Rullecourt landed to the east of St. Helier during the night of January 5, and took the town by a sudden assault.
Lucetta did not add, as she might have done, that the house was in St. Helier, and not in Bath.
In 1583 a rather curious point of law was raised in connection with a pending witch-trial at St. Helier's.
St. Helier, a hermit in the isle of Jersey, lived for years on a barren crag overlooking the sea.
We had best make round to the south of the island, and lay to there till we can pick up a pilot to take us into St. Helier.
The chief town is St. Helier's,—its principal trade is with Newfoundland: ship-building is carried on extensively.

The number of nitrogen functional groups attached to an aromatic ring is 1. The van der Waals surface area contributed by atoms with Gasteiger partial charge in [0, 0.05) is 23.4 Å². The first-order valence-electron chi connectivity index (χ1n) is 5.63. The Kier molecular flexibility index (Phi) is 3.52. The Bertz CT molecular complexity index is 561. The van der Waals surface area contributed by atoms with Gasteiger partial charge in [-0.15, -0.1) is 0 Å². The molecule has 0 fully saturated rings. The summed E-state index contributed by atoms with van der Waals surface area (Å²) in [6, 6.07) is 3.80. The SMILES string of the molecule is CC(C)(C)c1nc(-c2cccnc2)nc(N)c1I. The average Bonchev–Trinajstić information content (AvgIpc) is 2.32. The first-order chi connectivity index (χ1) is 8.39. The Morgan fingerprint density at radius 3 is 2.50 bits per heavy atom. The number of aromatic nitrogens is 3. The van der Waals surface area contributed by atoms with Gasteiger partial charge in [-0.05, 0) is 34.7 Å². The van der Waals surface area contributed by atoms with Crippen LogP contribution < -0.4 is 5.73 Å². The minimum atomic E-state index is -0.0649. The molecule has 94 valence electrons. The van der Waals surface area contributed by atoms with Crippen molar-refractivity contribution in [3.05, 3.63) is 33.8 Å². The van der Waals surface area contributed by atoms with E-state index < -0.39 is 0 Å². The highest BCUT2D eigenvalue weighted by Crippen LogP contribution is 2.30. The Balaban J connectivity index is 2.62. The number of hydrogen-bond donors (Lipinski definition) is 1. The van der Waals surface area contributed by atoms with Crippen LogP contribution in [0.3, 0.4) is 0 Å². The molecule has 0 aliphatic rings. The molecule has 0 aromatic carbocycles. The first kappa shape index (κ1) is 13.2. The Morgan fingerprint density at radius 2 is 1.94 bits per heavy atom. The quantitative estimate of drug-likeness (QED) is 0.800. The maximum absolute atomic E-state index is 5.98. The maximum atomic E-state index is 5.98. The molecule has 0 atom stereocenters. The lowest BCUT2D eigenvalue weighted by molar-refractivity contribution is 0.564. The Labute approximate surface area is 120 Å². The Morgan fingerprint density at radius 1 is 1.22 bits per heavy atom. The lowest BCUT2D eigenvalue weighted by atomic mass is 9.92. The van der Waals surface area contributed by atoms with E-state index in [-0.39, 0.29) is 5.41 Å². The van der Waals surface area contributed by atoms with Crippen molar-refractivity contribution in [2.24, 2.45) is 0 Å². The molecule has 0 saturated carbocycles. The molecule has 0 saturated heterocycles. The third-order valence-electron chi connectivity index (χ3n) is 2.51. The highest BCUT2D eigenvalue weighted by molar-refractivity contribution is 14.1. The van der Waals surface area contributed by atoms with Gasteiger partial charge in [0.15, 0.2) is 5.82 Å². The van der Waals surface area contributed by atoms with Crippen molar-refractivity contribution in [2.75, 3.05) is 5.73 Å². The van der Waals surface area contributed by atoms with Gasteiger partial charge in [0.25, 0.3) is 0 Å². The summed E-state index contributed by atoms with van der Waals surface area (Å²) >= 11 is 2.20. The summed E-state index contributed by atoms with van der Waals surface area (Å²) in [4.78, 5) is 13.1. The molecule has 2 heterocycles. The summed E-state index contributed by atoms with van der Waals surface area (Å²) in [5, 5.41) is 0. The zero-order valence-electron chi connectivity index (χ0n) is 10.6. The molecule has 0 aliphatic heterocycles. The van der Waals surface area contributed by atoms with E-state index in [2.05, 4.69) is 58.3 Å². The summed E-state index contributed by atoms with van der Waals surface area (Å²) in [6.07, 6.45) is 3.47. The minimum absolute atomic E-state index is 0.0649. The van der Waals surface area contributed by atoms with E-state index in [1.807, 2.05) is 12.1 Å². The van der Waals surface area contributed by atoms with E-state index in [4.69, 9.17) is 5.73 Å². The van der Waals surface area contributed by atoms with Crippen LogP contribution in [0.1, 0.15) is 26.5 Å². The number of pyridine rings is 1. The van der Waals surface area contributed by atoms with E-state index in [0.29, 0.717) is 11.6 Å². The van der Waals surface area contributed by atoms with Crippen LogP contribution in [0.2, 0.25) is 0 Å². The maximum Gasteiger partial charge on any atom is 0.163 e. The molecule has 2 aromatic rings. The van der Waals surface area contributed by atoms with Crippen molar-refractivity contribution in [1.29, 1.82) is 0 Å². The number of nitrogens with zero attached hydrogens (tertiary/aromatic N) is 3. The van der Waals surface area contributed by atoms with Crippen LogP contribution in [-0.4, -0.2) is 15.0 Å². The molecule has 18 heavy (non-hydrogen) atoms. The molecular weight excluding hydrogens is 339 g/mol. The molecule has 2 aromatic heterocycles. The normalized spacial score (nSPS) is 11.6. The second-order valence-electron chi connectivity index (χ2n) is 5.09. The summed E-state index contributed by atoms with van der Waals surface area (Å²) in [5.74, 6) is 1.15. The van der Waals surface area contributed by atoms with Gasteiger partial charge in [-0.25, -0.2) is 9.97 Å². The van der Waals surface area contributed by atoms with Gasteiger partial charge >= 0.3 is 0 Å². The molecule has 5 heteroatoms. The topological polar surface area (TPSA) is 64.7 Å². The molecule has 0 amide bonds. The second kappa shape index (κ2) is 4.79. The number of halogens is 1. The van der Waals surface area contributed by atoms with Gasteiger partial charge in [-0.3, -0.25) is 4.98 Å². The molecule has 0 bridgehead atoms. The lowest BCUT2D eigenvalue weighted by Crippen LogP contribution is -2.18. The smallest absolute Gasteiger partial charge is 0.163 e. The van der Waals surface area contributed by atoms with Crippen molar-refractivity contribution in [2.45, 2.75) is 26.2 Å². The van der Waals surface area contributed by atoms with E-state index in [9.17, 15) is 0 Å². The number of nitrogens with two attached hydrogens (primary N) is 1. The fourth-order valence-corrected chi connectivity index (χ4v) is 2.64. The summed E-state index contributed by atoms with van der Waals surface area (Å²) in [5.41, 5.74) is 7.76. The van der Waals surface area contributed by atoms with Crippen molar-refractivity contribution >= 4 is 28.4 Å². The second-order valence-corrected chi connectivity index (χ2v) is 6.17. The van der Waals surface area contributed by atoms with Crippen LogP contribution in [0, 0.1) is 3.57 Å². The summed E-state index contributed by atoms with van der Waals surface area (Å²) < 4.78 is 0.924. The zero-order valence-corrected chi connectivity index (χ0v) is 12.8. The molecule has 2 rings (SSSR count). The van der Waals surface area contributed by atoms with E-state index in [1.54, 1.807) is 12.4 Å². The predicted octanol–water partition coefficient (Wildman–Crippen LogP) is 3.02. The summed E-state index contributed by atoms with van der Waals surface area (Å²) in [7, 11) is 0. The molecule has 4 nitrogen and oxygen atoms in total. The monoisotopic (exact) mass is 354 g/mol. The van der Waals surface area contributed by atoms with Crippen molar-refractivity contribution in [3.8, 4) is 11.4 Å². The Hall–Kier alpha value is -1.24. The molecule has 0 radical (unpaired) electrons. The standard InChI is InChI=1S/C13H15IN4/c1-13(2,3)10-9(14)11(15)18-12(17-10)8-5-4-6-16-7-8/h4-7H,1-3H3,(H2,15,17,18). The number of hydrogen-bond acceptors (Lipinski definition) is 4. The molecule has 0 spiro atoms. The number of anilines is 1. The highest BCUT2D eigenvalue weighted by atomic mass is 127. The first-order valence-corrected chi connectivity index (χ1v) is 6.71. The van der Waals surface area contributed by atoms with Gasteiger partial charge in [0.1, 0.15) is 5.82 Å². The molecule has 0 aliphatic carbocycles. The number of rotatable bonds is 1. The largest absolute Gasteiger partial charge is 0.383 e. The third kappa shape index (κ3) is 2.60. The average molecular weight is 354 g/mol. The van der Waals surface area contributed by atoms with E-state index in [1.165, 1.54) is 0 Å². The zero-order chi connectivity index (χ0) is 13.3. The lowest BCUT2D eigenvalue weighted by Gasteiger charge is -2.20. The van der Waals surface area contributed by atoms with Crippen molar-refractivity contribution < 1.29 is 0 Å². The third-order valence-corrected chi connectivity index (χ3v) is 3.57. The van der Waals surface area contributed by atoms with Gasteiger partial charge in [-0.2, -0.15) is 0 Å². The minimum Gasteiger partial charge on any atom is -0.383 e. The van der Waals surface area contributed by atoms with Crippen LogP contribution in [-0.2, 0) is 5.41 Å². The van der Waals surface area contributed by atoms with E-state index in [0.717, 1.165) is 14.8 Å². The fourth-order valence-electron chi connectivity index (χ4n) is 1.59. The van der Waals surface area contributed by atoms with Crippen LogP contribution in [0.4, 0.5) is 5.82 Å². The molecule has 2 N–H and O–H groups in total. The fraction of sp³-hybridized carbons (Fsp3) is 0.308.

The butcher market at St. Helier is supplied chiefly from France.
She admits that when she landed at St. Helier, on August 6th, 1852, hope had once more gained the ascendant within her breast.
St. Helier possesses yet other claims to historical distinction, in the mystery of James de la Cloche.
It lay in state at the Constable's house at St. Helier's, guarded by his exiled soldiers.
1580s as a type of knitted cloth; 1842 as a breed of cattle; both from Jersey, one of the Channel Islands. Its name is said to be a corruption of Latin Caesarea, the Roman name for the island (or another near it), influenced by Old English ey "island;" but perhaps rather a Viking name (perhaps meaning "Geirr's island"). The meaning "woolen knitted close-fitting tunic," especially one worn during sporting events, is from 1836.